Don't tread on Poland.

Kinguin Returns to CS:GO after Failed “All-Star” Experiment

Jun 9, 2016
Don't tread on Poland.

It’s official–Kinguin are returning to CS:GO. On June 7th, the penguin-themed aftermarket CD key retailer announced their acquisition of the Dobry&Gaming (D&G) roster.

Don’t let him fool you–that penguin is a natural born killer. (Image via Daily Dot)

While Dobry&Gaming aren’t exactly a household name in the Counter-Strike world, you might recognize the lineup from their numerous showings at previous high-profile tournaments. In fact, the core roster has played under many different names over the past two years, including a brief stint as Gamers2, CSGO Lounge/Lounge Gaming, and, going as far back as 2014, ESC Gaming.

Don't tread on Poland.
Don’t tread on Poland. (Photo via

The new Kinguin lineup consists of:

  • Pawel “innocent” Mocek
  • Grzegorz “SZPERO” Dziamialek
  • Michal “MICHU” Müller
  • Mikolaj “mouz” Karolewski
  • Jacek “Minise” Jeziak

Same Penguin, Different Results?

Kinguin’s previous foray into the world of professional Counter-Strike showed promising signs of being an entertaining–and perhaps even beautiful–failure. In May of 2015, after weeks of rumors about an all-star international lineup, Kinguin announced the signing of a CS:GO roster. They had not assembled an ‘ordinary’ team, in any sense of the word. It was an international lineup–language barriers be damned–made up of flashy, highlight reel aimers: Mikail “Maikelele” Bill, Alexander “SKYTTEN” Carlsson, Norwegian talent Håvard “rain” Nygaard, Adil “ScreaM” Benrlitom, and Portuguese veteran Ricardo “fox” Pacheco.

Team Kinguin showing off their forearms at DreamHack Valencia 2015. (Image via Liquipedia/DreamHack)
Team Kinguin showing off their forearms at DreamHack Valencia 2015. (Image via Liquipedia/DreamHack)

It was the kind of roster that you’d build in your head late at night. Hell, I still salivate a little bit when I imagine the highlight reels that could have happened–I was incredibly skeptical about their ability to actually win anything or achieve any sort of significant results. For good reasons. The greatest accomplishment of the old Kinguin team was a first place victory at Gaming Paradise 2015, an event that holds the unenviable title of ‘worst Counter-Strike tournament of all time.’ The ex-Kinguin roster was something of a running joke, a sad reflection of the “all aim, no brain” Counter-Strike meta that defined 2015.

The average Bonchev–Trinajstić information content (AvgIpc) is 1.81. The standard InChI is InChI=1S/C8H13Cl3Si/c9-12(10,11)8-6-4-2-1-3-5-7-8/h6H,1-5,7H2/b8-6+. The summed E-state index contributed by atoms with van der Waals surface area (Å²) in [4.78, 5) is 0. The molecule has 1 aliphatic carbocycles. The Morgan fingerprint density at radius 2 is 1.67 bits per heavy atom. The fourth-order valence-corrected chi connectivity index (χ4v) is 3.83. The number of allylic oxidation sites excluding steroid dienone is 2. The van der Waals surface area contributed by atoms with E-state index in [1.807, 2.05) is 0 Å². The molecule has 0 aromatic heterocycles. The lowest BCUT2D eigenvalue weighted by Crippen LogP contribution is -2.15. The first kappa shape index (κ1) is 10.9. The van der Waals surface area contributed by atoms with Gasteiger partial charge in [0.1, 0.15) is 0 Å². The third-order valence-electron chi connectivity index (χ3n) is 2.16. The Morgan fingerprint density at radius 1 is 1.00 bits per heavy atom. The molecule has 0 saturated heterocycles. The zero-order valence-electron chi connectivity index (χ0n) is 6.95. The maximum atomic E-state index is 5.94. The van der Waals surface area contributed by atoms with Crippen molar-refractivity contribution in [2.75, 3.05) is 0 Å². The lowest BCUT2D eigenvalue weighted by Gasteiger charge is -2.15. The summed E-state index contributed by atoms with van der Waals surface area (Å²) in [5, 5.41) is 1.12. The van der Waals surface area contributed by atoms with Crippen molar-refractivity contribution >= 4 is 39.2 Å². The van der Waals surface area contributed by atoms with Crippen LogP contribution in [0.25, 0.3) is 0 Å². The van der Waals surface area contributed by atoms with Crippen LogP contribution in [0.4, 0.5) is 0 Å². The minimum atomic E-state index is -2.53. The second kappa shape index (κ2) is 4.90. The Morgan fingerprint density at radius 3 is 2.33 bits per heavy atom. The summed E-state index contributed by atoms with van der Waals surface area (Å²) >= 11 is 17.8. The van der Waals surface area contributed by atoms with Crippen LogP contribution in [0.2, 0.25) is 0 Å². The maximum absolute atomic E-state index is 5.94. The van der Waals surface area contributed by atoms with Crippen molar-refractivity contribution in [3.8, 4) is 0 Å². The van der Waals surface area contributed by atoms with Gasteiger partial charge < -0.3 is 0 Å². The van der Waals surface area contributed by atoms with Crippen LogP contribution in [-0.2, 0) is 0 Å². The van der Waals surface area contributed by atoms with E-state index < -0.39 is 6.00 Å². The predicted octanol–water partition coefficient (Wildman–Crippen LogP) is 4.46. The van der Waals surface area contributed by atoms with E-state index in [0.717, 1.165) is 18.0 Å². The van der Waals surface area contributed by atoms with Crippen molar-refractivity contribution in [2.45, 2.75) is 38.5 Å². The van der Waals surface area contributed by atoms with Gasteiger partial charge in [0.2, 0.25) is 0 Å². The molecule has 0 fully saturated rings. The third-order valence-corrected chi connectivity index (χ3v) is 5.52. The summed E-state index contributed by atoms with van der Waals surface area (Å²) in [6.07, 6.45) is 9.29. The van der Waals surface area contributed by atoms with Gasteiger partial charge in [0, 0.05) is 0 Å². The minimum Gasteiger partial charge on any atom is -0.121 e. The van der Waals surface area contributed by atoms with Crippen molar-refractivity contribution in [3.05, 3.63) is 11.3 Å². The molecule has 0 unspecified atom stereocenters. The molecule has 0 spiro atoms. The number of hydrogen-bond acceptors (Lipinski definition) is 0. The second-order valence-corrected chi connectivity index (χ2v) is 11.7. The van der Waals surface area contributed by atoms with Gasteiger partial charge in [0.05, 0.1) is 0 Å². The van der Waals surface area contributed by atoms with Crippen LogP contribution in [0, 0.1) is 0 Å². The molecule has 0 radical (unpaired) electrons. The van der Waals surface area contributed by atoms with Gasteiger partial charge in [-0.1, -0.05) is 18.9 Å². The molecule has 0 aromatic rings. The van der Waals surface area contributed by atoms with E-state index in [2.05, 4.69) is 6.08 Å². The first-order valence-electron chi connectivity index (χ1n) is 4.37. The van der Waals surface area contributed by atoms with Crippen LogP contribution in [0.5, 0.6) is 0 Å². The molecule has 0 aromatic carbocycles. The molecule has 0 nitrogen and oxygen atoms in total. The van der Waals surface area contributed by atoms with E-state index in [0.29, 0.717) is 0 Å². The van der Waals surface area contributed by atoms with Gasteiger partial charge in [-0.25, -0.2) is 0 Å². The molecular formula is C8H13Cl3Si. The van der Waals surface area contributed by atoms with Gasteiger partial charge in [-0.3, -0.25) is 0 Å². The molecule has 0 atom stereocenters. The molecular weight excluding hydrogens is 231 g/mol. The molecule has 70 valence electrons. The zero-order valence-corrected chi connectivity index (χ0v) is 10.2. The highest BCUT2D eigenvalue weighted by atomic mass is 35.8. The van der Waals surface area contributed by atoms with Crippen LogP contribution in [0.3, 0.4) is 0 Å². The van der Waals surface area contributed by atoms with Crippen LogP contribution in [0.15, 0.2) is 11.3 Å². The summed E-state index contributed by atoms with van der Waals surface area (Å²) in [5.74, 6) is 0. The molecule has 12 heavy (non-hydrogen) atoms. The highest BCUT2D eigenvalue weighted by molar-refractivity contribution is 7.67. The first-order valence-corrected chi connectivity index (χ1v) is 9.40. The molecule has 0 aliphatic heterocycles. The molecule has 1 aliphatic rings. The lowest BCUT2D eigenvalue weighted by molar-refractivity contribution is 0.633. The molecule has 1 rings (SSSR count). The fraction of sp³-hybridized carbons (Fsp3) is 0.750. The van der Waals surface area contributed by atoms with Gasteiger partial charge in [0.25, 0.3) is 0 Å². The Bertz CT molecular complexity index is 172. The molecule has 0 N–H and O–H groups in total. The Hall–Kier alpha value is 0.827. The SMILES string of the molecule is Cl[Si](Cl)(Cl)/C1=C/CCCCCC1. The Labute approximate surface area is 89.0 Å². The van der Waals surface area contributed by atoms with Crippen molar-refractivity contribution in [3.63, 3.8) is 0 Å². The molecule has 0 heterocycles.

Of course, it didn’t work. Now, rain and fox are members of FaZe Clan, accompanied by Maikelele, who has taken up the role of benchwarmer as he–presumably–looks for a new team. ScreaM has returned to the arms of his beloved French countrymen as a member of Gamers2. SKYTTEN is currently teamless, but presumably doing something Swedish somewhere in Sweden.

It’s not worth recapping the entire saga of Kinguin, but it’s worth wondering whether the company’s management has re-evaluated their priorities. Perhaps the organization has decided that it’s more sensible to try and develop a team of promising young talent into household names than it is to throw money at a cast of all-stars and expect results.

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Watch the Throne, Virtus.Premier

As Virtus.Pro continue their seemingly endless slump, which has included a relegation to ESEA Premier and several truly appalling strings of online losses, there is no better time for a new Polish lineup to claim the throne.

Pasha's biceps have yet to be relegated, however.
Pasha’s biceps have yet to be relegated, however.

The ex-Dobry&Gaming squad have certainly proved themselves over the past year and a half–at the most recent Starladder, they bested Na’Vi in a best-of-three. While the Polish team haven’t experienced deep tournament runs at large LAN events, they’ve posed a consistent threat to Tier 1/Tier 2 teams.

The new Kinguin lineup will certainly enjoy something that the previous roster of all-stars did not: lowered expectations. Nobody–including myself–expects Kinguin to immediately surge to the front of the pack.

Teams like D&G often have a short lifespan, as players quickly grow frustrated at the lack of results. However, the Polish team have certainly demonstrated a remarkable work ethic and commitment to their lineup–they’ve showed signs of extensive preparation at every LAN event I’ve seen them compete at. The mechanical ability is certainly there, as Virtus.Pro’s choice to use various members of D&G as stand-ins at past tournaments indicates.

Kinguin have assembled the ingredients for success. There’s only question left: are we even ready for a new Polish powerhouse?

Think I’m an idiot? You might be right. Flame me on Twitter about it!

The dankest grenade throws this side of MLG.
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Newke on LAN? I are think that
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Nader? I hardly know 'er!
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eco it up bois let's do it c'mon full save let's effin' go boys
May 18, 2016
J.P. Corner
J.P. Corner is Esports Edition's Executive Editor. He was introduced to the wonderful world of esports by his older brother in mid-2014, and has a degree in Literature from Bard College. You can contact him via Twitter at @jpcornerGG.
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